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Lovage anyone?

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Trying to find lovage, to make a hamburgers-with-lovage recipe. anybody ever seen this stuff for sale?

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  1. Daniel,

    I've been looking for it as well. I did find seeds on the net, among other places at http://tinyurl.com/p6gp9

    Also, some advice on growing it and using it at http://tinyurl.com/zzm5z

    Rob

    1. Berkeley Bowl.

      1. I would look in nurseries with a good selection of herbs. Actually, I don't know why more people don't buy fresh herbs from nurseries -- it's often cheaper to buy a whole plant than a little bunch of herbs. After you've used what you need you can plant it somewhere (even keep the pot in a sunny spot in your kitchen) and if it dies, you're still ahead of the game. Otherwise, Berkeley Bowl is the best bet. If it's commercially available, they'll probably have it.

        1. We get all the thyme, rosemary, mint, and sage we need from the garden, but haven't had much success with tarragon, parsley, or cilantro.

          The herb plants I see for sale are a few bucks and tiny, often not even enough for a single dish.

          1 Reply
          1. re: Robert Lauriston

            You probably only shop at chi chi nurseries, Robert. When I planted my garden this spring I bought some plants from Home Depot and some from the nursery on Solano. The Home Depot plants were half the price and are thriving, while the others have yet to take off.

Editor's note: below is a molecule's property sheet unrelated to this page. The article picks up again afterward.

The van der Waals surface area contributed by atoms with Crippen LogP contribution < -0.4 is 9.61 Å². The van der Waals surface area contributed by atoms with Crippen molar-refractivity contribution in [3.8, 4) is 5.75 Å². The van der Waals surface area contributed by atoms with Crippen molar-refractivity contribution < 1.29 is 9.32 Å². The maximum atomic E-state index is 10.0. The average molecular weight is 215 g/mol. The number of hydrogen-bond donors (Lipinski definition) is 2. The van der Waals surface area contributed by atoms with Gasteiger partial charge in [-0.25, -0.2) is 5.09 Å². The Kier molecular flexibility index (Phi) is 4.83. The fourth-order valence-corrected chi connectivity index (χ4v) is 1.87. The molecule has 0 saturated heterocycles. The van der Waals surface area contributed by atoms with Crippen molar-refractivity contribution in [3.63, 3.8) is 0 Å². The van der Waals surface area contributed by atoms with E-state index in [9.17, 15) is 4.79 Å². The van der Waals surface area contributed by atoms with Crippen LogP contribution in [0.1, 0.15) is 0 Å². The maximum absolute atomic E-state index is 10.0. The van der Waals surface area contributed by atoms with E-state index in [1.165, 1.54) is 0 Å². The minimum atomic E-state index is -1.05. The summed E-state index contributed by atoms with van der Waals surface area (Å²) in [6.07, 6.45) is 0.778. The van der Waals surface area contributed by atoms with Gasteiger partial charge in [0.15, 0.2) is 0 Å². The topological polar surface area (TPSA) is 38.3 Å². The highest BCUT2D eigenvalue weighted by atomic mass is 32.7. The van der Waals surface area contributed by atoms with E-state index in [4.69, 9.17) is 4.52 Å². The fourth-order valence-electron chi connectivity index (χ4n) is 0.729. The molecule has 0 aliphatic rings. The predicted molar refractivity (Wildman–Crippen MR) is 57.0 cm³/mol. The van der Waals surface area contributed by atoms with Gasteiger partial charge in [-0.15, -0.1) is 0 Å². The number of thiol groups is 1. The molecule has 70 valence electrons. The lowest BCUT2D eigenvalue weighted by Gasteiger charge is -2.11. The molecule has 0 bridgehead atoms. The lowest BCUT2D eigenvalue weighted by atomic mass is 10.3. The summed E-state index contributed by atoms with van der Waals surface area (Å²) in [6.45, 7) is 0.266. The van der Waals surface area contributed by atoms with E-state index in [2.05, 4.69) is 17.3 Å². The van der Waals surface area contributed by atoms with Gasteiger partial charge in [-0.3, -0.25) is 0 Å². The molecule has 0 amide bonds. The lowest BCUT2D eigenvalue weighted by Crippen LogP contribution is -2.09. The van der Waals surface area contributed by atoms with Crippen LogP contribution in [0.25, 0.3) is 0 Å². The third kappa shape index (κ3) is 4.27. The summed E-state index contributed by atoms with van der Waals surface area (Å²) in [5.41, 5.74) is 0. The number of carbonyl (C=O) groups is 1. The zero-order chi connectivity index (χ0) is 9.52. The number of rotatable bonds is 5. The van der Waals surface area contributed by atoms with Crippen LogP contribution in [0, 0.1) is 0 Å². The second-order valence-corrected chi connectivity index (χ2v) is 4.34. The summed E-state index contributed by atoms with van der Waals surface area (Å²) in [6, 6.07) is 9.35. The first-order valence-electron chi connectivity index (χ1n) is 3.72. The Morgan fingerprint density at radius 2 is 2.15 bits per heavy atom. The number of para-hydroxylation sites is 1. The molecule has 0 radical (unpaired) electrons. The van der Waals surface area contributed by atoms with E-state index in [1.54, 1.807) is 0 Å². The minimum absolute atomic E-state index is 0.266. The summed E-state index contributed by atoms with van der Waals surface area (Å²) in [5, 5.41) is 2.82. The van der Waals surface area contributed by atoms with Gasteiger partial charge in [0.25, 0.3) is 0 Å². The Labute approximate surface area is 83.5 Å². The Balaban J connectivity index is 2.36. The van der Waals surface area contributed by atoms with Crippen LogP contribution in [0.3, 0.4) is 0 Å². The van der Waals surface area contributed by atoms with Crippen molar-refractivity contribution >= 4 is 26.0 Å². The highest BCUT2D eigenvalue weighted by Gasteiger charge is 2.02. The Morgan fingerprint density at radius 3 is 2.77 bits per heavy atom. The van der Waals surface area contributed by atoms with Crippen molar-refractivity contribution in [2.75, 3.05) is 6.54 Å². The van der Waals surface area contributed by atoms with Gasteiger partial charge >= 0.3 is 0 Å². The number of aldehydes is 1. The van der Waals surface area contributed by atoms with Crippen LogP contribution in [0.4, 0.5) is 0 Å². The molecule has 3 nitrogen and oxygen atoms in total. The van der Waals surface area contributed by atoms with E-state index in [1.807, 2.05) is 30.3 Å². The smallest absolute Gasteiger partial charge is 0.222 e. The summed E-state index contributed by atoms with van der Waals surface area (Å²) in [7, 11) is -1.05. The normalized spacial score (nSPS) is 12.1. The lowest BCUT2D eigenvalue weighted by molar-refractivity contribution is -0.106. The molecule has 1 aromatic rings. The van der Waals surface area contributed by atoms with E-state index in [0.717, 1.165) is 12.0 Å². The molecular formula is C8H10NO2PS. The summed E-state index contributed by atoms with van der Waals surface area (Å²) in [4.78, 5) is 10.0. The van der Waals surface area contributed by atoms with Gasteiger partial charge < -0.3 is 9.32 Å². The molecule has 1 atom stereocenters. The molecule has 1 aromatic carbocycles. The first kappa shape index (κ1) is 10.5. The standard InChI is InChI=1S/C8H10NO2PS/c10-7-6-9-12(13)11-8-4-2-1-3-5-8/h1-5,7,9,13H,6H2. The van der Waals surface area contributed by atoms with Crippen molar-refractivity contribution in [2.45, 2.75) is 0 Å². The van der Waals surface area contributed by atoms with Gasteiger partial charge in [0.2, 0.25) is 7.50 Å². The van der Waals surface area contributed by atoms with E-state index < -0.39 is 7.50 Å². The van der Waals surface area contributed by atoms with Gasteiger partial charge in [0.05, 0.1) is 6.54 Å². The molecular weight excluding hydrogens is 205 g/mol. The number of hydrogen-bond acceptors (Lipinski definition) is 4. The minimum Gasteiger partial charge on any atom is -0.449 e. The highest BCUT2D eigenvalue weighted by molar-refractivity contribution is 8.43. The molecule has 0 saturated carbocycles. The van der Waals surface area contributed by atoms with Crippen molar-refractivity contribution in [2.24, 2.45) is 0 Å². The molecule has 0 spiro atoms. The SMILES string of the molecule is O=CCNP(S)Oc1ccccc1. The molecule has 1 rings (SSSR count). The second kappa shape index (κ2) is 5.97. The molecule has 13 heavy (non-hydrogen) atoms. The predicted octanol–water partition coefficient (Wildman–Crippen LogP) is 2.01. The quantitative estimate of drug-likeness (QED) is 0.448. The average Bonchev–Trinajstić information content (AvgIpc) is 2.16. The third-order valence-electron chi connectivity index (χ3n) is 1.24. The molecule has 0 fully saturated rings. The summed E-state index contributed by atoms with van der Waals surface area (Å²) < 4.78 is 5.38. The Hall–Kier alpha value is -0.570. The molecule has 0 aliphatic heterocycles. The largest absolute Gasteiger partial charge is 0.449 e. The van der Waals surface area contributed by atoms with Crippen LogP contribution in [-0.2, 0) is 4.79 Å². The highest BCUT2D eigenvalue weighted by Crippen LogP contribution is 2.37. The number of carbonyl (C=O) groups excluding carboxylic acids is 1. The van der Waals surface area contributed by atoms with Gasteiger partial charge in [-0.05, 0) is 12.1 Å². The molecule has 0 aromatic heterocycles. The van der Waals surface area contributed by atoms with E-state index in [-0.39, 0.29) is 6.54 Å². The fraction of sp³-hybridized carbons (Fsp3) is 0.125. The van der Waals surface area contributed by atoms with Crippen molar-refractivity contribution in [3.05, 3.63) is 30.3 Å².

Ditto on success growing thyme, rosemary, mint and sage (I planted the sage about six weeks and it's taken off so fast I'm going to have to transplant it soon). My tarragon is hanging in, despite my dog having dug it up, and my dill is doing well, too. I've never had any luck growing cilantro -- you have to make sure you get one of the non-bolt varieties or it goes to seed to quickly, and since I tend to use it by the handful, it's never really enough.

          2. I can offer you a fistful of lovage from my Berkeley backyard patch. Email me at fell@lii.org if you Need it Now. And by the way, the hollow lovage stems make great swizzle-stick straws for Bloody Marys.